In September, President Donald Trump announced he would be putting an end to the program that allows thousands of young, undocumented immigrants to live and work in the United States. Some foodservice directors haven’t sorted through all the possible effects of the policy shift—but they know how they’re going to proceed.
The Obama administration established the Deferred Action for Childhood Arrivals (DACA) program in 2012 by executive order. Under the act, DACA recipients can earn more citizenship rights, such as getting a driver’s license, going to college and gaining legal employment.
Foodservice is among the top six industries employing the most immigrants, according to March research from Pew Research Center.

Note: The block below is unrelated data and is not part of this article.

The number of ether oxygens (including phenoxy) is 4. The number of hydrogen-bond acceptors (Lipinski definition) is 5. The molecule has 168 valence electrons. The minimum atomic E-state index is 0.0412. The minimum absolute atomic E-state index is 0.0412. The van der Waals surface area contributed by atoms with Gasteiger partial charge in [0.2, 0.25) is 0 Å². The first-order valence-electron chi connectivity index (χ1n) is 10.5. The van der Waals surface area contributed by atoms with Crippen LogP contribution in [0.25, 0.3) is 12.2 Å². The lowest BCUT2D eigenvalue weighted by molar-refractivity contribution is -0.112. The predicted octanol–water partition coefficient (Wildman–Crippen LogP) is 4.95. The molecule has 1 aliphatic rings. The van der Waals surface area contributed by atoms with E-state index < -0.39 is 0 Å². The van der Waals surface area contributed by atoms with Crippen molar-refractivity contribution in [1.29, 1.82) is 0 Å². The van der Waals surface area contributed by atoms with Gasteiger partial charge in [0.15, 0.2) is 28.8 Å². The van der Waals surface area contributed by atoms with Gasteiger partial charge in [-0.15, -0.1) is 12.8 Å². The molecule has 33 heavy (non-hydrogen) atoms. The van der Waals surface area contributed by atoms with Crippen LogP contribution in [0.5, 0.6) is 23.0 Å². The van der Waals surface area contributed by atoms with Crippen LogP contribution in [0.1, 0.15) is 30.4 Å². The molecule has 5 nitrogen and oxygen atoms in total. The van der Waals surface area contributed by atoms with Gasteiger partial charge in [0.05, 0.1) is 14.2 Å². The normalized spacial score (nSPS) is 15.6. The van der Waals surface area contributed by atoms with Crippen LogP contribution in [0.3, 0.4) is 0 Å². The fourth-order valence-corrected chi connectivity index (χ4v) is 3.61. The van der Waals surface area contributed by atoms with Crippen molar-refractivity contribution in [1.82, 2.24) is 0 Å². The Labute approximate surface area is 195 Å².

The nutrition services team at the University of California San Diego Health System does not think the termination of the program would have an immediate impact on the operation, says Chris McCracken, director of nutrition services for the health system. But that all depends on changes to enforcement and the time frame it will take to implement the changes, McCracken says. “We have a very diverse workforce at both campuses; we value the differences that each individual brings to our team and enjoy learning the various cultural differences from our team members,” he says.
Houston Independent School District in Texas passed a resolution in February backing undocumented students. “Our schools will continue to be safe and positive learning environments that promote student learning and development versus discrimination and fear,” HISD Superintendent Richard Carranza said in a statement. The district’s foodservice operation said it would follow the superintendent’s direction.